So, yes, aim for good targets for exercise and sleep – at least an hour of moderate activity a day and strenuous activity every other day, and around 7 – 8 hours’ sleep for adults and 7.5 – 9 for teenagers – and don’t let your screen-time impact your face-to-face chat, hobbies and time to daydream, but forget the two-hour screen-time one. Yes, think about how you spend your screen-time – would something different sometimes be better? Are you getting benefit from it either in terms of fun or relaxation or learning or inspiration? Are you using most of the time well?

Create good practices that are built around quality not quantity.

You might like to use my pledge and adapt it to your family or school.

Because, obvs, what he’s doing is SO important but what young people are doing…pfffth

And, adults, look to yourselves before you criticise young people. If that two-hour target were valid, is there any reason why it would be more valid for young people than for you? No. We’re all the same in this: too much or too unhealthy time online and lack of sleep and exercise (etc) are bad for us all.

And if that headline made you think negatively about teenage behaviour, picture this one:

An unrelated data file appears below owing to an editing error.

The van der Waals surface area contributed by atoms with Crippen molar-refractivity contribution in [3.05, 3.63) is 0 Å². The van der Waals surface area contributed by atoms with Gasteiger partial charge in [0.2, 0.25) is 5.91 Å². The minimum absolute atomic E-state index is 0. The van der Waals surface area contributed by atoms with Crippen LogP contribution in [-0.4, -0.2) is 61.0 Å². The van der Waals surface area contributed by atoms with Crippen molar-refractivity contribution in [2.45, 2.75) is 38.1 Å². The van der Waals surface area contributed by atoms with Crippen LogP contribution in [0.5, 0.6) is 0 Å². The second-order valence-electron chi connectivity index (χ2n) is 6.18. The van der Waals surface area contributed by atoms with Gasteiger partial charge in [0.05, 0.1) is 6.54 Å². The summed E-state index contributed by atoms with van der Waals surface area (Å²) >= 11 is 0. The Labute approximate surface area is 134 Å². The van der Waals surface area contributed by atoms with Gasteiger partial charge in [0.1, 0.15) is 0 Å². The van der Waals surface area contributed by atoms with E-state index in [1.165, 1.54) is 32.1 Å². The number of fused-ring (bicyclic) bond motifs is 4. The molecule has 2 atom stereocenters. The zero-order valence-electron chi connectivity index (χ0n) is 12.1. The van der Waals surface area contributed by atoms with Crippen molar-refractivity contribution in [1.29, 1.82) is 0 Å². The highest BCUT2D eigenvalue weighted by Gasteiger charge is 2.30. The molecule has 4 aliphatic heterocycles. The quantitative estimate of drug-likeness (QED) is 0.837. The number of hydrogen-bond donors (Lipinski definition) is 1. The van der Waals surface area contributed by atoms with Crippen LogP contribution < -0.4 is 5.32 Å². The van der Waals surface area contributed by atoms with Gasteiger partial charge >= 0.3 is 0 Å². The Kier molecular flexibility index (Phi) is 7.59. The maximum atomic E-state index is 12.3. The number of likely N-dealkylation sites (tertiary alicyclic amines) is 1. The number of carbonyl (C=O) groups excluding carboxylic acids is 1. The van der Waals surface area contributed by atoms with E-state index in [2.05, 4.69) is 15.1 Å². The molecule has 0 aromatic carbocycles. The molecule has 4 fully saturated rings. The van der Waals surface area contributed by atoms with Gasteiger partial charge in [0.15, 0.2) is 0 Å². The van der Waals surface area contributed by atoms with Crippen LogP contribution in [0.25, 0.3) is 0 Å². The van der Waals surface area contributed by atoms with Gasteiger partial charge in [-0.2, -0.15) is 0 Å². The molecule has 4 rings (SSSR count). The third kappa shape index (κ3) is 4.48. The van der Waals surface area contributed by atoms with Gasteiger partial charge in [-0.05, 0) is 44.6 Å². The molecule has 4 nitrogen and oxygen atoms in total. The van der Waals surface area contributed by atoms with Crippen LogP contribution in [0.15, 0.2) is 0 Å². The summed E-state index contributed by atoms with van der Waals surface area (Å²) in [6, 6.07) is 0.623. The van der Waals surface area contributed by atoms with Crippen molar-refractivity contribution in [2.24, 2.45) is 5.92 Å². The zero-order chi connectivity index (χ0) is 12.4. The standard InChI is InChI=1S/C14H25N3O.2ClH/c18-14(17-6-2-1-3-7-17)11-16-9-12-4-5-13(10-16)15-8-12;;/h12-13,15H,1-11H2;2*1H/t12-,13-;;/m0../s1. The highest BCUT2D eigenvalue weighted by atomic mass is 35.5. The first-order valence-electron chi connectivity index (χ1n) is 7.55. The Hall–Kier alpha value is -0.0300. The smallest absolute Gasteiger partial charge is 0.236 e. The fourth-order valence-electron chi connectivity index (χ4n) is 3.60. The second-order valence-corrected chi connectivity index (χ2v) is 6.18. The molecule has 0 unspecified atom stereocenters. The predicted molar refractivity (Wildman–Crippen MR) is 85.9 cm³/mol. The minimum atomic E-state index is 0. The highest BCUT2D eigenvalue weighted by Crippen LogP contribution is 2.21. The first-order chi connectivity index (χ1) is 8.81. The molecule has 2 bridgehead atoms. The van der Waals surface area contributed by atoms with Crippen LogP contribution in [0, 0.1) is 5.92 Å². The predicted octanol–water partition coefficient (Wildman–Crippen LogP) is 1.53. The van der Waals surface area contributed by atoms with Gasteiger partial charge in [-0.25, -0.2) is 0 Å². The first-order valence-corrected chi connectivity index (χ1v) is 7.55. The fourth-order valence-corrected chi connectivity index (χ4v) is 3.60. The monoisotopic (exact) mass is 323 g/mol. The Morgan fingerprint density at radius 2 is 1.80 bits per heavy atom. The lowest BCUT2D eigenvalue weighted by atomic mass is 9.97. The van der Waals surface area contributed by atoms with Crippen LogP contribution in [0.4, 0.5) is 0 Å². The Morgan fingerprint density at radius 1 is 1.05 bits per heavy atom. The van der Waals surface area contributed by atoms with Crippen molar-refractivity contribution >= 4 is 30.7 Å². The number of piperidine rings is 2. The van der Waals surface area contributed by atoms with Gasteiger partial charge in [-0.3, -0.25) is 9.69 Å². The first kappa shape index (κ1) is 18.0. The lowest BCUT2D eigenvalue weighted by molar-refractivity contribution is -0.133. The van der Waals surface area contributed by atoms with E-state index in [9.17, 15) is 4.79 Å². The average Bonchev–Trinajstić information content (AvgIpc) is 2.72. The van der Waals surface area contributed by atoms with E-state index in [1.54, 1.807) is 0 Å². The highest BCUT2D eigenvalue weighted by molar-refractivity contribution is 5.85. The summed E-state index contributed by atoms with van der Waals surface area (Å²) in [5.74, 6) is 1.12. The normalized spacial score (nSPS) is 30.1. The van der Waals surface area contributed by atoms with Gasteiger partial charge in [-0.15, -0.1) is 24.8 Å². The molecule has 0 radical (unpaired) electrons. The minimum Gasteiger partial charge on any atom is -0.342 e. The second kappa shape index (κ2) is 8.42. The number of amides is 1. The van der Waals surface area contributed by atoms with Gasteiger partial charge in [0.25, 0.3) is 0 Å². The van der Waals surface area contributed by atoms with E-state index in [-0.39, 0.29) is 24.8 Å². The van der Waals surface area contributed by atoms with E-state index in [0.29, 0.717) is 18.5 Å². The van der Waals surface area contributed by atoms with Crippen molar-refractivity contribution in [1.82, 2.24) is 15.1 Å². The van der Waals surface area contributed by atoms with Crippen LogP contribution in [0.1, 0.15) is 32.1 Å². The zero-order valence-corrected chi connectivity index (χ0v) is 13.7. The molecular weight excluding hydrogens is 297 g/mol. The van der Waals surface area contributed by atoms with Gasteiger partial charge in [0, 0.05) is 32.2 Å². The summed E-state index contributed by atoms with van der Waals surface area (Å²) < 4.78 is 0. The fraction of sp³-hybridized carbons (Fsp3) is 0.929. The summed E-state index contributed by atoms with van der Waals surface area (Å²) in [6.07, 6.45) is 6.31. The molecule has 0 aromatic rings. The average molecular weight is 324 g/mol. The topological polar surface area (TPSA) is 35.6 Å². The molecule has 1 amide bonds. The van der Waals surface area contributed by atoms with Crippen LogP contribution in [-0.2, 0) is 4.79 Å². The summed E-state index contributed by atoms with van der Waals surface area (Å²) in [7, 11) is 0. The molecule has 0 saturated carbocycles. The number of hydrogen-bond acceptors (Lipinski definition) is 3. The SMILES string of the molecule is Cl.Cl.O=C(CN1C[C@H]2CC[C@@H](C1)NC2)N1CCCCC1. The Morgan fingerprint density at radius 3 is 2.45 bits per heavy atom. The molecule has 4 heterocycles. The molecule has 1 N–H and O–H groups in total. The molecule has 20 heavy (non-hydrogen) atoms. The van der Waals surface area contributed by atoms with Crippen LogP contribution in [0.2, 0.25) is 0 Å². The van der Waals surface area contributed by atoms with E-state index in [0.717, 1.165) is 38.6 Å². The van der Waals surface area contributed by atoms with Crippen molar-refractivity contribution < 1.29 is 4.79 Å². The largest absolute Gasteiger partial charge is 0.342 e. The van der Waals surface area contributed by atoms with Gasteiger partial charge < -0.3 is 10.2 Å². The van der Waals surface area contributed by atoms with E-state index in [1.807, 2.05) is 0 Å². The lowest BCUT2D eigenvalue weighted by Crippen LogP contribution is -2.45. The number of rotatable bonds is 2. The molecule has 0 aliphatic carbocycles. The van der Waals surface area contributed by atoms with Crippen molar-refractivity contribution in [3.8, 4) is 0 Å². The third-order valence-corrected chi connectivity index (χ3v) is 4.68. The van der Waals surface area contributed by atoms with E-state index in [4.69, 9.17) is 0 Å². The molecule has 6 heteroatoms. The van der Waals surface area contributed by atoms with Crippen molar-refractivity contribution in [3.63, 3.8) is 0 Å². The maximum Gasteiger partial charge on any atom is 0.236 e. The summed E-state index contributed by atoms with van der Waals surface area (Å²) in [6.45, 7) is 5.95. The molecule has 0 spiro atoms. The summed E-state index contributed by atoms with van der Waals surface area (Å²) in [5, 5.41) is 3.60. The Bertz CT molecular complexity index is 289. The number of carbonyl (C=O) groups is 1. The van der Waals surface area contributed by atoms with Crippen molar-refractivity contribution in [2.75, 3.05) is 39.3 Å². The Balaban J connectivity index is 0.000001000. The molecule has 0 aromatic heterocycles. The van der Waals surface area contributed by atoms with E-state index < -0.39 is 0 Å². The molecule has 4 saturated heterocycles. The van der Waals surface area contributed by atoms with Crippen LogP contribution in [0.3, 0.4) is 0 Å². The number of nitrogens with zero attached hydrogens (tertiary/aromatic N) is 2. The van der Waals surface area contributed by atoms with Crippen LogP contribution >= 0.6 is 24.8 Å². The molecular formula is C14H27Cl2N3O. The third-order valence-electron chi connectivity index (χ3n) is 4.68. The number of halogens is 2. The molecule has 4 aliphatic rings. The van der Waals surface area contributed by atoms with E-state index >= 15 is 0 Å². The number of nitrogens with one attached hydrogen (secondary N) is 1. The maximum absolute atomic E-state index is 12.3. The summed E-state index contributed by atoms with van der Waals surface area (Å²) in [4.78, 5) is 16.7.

Barely Any UK Parents or Other Adults Meeting Exercise and Screen-time Guidelines

For all the detail about the positives and negatives of screen-time, see The Teenage Guide to Life Online, which should never have been called The Teenage Guide because it’s for everyone! You’ll also find a free Life Online Parent Pack here.



2 Responses

  1. This makes so much sense. I have never tried to restrict screen hours for my teenage boys. What I have done is made sure they do hours of sport (exercise, less time for screens and better sleep), encouraged them to love learning and reading, and made sure screens go off an hour before bed-time where possible. As a result their screen time is a mix of watching YouTube videos (everything from physics to trick shots) which are either educational or just light-hearted fun, studying or playing games.

Do comment but please remember that this site is for all ages.